It is essential that a business understands when a worker is an employee and when a worker is an independent contractor. There are certain payment and filing requirements imposed by the IRS no matter how the worker is classified. This article provides a high-level summary of some of the federal requirements that businesses need to be aware of when paying their workers.
Who is an Employee?
If your business has workers providing services on its behalf, unless the worker has their own business or they offer same or similar services to other businesses, it is likely that the worker is an employee. The substance of the actual relationship between you and the worker determines their classification, it is not a choice to be determined by the worker or the business. If the worker is an employee, the business is responsible for withholding various taxes. At the federal level, this includes income, social security, and Medicare taxes on the wages paid to the worker.
Often businesses are confused when it comes to classifying their workers. Businesses sometimes consider the wrong factors or circumstances when determining how to classify the worker. The following are common mistake examples of factors or circumstances that should NOT be considered when determining the worker’s classification:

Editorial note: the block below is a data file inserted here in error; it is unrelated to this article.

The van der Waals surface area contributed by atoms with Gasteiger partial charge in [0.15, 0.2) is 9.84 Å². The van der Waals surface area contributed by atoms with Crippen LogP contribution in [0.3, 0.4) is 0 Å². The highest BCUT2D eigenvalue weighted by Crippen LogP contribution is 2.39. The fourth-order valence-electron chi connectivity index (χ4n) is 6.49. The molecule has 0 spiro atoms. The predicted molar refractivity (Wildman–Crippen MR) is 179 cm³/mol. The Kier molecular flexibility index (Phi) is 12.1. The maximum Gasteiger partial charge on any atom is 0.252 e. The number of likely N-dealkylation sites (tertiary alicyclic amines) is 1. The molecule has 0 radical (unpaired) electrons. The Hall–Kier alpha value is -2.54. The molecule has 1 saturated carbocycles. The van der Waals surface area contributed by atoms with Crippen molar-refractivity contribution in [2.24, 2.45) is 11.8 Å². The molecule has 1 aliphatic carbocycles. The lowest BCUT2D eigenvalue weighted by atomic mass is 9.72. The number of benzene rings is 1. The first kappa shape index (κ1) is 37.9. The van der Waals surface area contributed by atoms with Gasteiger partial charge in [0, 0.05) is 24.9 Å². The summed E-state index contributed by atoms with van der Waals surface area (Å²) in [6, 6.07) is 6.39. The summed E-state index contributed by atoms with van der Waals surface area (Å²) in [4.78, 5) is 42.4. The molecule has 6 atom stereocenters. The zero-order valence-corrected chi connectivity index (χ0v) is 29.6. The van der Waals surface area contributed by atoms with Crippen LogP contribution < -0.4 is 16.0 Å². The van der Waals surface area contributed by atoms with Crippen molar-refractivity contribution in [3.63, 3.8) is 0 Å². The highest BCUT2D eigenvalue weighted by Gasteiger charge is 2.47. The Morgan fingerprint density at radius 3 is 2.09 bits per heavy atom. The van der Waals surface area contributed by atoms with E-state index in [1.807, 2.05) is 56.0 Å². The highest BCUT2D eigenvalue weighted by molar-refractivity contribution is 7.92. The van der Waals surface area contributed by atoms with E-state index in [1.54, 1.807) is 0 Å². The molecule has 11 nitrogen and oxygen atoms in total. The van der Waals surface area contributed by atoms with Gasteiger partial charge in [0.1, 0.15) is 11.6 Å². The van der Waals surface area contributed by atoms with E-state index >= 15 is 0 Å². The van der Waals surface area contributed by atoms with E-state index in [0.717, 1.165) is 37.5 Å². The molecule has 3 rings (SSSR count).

- How often the worker performs services whether it is full time, part time, or seasonal;
- The workers preference to be classified as an independent contractor; or
- The worker’s schedule is not the typical week day 9 a.m. – 5 p.m. schedule.
What Makes a Worker an Employee
The proper analysis is evaluating your ability to control what the worker does, how they will do it, and when they will do it. If you have the ability to control the worker’s behavior or you have financial control over the worker, you need classify them as—and pay them as—an employee. There are a number of factors that the IRS and state governments will consider if evaluating whether your worker is a contractor. If you are unsure whether your worker should be an employee or an independent contractor, our office can help walk you through the factors and how it affects the worker’s classification as either an employee or an independent contractor.
Federal Employment Tax Deposit Requirements
If you have one or more employees, you are responsible for paying federal employment taxes through either monthly or semi-weekly deposits. Federal employment tax deposits must be made by electronic funds transfer (“EFT”). Generally, the EFT payments are made through the Electronic Federal Tax Payment System (“EFTPS”). It is important to know when your federal tax deposits are due as failing to meet the deadlines will result in the assessment of penalties.
If you are a new business, for your first year you must make monthly deposits for the first calendar year of the business.
Semi-weekly or Monthly